It’s been quiet on this blog because much of my “writing energy” lately has been channeled into books–working on my own, and editing others’ on a freelance basis. (You’d never guess from my blog topics that I have a Journalism degree, eh? I’ve also spent lots of time in literature classes and writing workshops.)
It’s taken me this long to realise that instead of having dead silence on this blog, I can post excerpts. The book in progress, called Creating from Center, is a compilation of personal experiences and the spiritual lessons learned from heartbreak, health challenges (including insomnia, allergies, and Graves’), an “unmothered” childhood of academic pressure and disconnection, dealing with narcissists, and my eventual shifting from a mind-and ego-centered life to a heart-centered one.
My artistic abilities were the heart of a lot of my early challenges–one’s self-worth can get pretty distorted when the thing one enjoys most (and does well) is seen as useless and unproductive by closest loved ones. I’m still at the beginning of the book but I will cover just how I started retrieving pieces of myself, my inner child, my shadow, and my past-life abilities–all leading to a life now that I love, am excited about, and that I know is important. The me of six years ago would look at the me now in bewilderment.
Anyway, here goes. I’ll choose excerpts on texts that sit well on their own.
A Quick Note on Acceptance, Children, their Emotions and their Choices
My child knows that it’s OK to feel sad, and she’s not shy about this! She identifies the emotion when reading or watching stories, or when accepting that she can’t get something she wants. She knows the feeling passes; she mopes and asks sometimes for space and time to do this. She’s become more self-confident in her feelings and wants—because I respect them as valid, even though her requests for toys can’t always be fulfilled. I encourage her to be proactive in working her wants out on her own, as she grows older.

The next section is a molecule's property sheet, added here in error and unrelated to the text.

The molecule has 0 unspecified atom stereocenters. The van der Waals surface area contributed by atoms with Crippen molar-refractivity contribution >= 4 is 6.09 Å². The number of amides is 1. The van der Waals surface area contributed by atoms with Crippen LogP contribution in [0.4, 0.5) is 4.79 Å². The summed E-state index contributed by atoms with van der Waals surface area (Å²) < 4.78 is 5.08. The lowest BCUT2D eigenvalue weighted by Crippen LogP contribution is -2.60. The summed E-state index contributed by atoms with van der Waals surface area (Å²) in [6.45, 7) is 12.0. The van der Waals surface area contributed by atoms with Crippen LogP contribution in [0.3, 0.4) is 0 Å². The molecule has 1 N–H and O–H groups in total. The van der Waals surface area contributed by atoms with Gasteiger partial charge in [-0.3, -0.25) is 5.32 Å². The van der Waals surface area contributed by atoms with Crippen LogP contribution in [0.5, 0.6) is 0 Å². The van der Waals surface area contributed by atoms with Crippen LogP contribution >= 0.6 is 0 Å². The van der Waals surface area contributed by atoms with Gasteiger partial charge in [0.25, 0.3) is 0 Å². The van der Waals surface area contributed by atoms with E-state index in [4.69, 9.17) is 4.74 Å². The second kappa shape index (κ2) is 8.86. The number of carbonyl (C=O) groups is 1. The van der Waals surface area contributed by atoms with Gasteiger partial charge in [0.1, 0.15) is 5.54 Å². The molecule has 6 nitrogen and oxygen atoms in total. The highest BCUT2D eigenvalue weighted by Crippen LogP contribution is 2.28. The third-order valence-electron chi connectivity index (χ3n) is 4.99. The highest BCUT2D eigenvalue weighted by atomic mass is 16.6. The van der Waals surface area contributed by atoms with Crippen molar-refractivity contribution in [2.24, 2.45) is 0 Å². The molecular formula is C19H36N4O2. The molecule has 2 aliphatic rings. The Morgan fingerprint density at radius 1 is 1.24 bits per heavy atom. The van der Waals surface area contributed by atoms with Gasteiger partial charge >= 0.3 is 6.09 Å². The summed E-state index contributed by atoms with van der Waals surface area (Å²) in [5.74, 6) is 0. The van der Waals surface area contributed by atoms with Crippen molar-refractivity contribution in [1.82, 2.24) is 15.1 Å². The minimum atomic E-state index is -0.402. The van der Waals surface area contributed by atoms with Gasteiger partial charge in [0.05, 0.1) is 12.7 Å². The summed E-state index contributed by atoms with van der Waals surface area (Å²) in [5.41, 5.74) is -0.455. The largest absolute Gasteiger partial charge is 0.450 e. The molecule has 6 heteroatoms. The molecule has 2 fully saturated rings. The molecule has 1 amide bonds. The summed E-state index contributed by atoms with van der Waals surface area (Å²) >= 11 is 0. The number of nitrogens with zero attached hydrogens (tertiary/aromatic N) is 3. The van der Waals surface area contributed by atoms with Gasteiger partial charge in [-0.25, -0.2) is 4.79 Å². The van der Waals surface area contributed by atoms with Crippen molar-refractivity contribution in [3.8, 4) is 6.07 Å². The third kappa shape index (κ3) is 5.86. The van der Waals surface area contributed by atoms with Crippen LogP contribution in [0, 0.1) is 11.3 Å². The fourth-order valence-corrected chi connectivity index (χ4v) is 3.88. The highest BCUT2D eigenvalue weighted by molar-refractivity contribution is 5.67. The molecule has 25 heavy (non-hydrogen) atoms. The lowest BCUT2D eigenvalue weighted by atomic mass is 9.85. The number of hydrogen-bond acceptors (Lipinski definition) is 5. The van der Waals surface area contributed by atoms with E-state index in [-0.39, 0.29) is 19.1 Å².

Dealing with anger has been trickier. Sensitive children can be quick to anger when others around them don’t have the same level of sensitivity—I was like this! I acknowledge my daughter’s anger as much as I can while trying to guide her to express it in ways that are still respectful to others.
This is vastly different from how I was brought up; Anger was an emotion only allowed authority figures, not children! Crying children were told to be quiet. Children’s careers were chosen by parents–and they had better be lucrative. It’s very much part of Asian culture to see parents as always knowing better, and being above reproach and questioning. It may have worked for Chinese culture (or just their figures of authority) thousands of years ago, but in this day and age when technology and societal rules are changing fast, this outdated and limiting construct needs to go.
Children do this with their parents: They’ll naturally want to do things that have not been in their parents’ experience. It’s a fact of life we need to accept—industries, jobs, and technology are evolving. Our children may well occupy roles in future that did not exist “in our time”—to thwart their natural instincts towards what they want to do may be a huge disservice to them.
Instead of assuming that we’ll always have intellectual superiority over our children, we should be raising them to be smarter than us in the future. And that includes developing their emotional and intuitive smarts, so that they are more likely to succeed whatever their chosen field.
If we teach children to ignore and suppress their natural emotions and feelings, we’ll likely get children who don’t know how to feel or how to work with their emotions. And if we keep believing that our children will fail and face grinding poverty just because they may follow different paths from the ones we’ve known, our children could do the worse thing.
They may start believing our fears.
Comments, as always, are welcome.